"If the account of the death of Antiochus in 2 Mc. 1:11-17 is also taken to refer to Antiochus IV, it will be noticed that the account given there differs from the present account and 1 Mc. 6:1-17. One solution of the difficulty then created would be to recall that 2 Mc. 1:11-17 is part of a letter quoted by the author and he cannot be considered to guarantee everything in the letter."

Makes a rather nice escape of the contradictions -- "one solution" says blame the letter, anti if this does not suffice, the Church can ay it was one solution. Give us time and well find another you might think more plausible if you do not accept that. Well, sorry, but we're still waiting:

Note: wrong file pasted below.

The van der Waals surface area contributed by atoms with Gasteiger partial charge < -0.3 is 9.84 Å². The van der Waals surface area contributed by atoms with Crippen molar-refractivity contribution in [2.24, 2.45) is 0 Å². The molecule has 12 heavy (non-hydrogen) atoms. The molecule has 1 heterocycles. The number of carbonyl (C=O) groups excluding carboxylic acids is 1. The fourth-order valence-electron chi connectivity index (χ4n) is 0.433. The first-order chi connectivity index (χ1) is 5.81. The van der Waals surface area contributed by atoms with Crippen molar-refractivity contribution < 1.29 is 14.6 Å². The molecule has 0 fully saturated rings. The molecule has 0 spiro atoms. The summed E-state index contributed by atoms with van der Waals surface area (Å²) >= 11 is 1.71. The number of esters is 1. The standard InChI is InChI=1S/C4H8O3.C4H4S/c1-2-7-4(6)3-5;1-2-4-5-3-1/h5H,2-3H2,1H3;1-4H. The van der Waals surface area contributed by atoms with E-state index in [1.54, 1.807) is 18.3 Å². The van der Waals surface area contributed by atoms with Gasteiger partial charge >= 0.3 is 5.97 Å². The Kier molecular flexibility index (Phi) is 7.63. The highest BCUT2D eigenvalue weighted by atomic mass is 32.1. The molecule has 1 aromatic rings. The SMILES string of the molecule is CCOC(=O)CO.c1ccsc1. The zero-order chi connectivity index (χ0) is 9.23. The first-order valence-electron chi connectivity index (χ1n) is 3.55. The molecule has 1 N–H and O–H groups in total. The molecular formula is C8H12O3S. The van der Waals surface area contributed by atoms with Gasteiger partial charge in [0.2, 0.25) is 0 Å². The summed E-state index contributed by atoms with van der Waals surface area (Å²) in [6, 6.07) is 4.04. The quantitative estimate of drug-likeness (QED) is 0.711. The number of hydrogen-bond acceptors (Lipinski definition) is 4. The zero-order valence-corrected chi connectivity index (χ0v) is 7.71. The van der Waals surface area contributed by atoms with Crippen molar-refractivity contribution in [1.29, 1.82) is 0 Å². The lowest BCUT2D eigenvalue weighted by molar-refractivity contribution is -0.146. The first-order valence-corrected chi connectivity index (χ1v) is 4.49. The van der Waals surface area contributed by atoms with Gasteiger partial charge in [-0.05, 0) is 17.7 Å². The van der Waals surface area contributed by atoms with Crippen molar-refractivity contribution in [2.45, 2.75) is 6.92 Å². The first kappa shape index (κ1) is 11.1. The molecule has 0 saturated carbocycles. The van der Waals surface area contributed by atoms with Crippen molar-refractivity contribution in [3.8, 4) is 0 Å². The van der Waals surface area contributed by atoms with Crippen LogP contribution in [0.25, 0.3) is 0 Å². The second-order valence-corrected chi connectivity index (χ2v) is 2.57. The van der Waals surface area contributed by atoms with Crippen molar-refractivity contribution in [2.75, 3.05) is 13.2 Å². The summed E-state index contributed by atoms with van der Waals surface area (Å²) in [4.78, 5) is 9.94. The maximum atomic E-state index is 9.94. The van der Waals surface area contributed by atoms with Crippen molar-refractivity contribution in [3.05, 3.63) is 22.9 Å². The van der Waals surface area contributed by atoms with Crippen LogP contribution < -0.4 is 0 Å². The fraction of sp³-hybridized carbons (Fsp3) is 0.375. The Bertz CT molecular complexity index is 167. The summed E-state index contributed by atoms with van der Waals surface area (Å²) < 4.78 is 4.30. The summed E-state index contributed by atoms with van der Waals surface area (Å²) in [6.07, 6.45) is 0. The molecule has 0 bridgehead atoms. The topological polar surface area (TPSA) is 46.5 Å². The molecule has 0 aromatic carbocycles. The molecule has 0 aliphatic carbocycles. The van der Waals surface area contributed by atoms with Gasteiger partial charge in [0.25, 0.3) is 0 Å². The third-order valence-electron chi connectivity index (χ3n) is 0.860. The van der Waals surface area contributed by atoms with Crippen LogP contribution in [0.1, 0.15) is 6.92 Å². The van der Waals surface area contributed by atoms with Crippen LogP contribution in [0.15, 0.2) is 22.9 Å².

Also, to excuse the plain chronological errors, they add at the end of 2 Mc, "the author does not always follow the chronological order of events; e.g., following his own principles of arrangement, he describes the death of Antiochus TV before the purification of the Temple." That is another way of trying to pass off the fact that chronological patterns were violated and wrong events placed out of order. Excuse it as merely his "own principles of arrangement," rather than admitting it is merely another of many errors.

But now let us direct our attention to the primary passage we want to note here, found in 2 Mc. 12:38-46. To give us the full context: